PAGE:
Mauve stinger fact sheet

mauve stinger

Pelagica noctiluca | Mauve stinger 

The mauve stinger can be find widely distributed throughout the world’s warm and temperate oceans. Their colour varies, ranging from pink to shades of golden yellow to tan. Most jellyfish have a complex life cycle that alternates between a free swimming (medusa) and bottom-living (polyp) phase. However, the mause stinger has adapted so there is only a free swimming medusa stage wich is either male or female. Male and female jellyfish reproduce sexually by releasing eggs and sperm, which devolop directly into young (male or female) jellyfish. They are usually found in the upper 150 m of the water column, but may be found as deep as 1,400 m. At night they may be seen to bioluminesce. In the Azores these jellyfish occur frequently during the summer months, both isolated and in loose or dense blooms. Mauve stingers can deliver a painful sting to humans.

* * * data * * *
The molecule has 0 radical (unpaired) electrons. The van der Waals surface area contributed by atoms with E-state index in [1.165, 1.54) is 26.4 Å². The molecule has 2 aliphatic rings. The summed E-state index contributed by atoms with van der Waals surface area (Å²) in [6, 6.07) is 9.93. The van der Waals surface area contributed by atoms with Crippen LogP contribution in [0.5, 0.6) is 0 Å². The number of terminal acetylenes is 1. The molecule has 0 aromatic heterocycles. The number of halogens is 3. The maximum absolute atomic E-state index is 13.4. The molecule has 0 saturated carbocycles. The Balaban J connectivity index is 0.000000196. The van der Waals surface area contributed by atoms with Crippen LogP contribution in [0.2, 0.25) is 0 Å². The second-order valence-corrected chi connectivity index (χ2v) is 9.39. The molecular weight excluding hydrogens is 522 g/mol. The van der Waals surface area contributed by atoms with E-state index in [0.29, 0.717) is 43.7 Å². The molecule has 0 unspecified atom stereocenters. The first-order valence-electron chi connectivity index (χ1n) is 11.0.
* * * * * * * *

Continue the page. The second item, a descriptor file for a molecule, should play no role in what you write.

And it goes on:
Diameter: 3 – 12 cm
Tentacles: 3 m (maximum)

Diet: Pelagic ascidians, zooplankton such as salps and other smaller jellyfish

Reproduction: Sexual, males and females release eggs and sperm

Population: Unknown

Conservation Status: Atlantic stocks appear to be healthy

In other languages
Portuguese: Áqua-viva
Spanish: Acalefo luminiscente
French: Méduse pélagique/piqueur-mauve
Italian: Medusa luminosa
German: Leuchtqualle
Dutch: Parelkwal/lichtende kwal
Swedish: Lysmanet
Norwegian: –
Danish: –
Finnish: Loistomeduusa
Polish: Meduza świecąca
Russian: –

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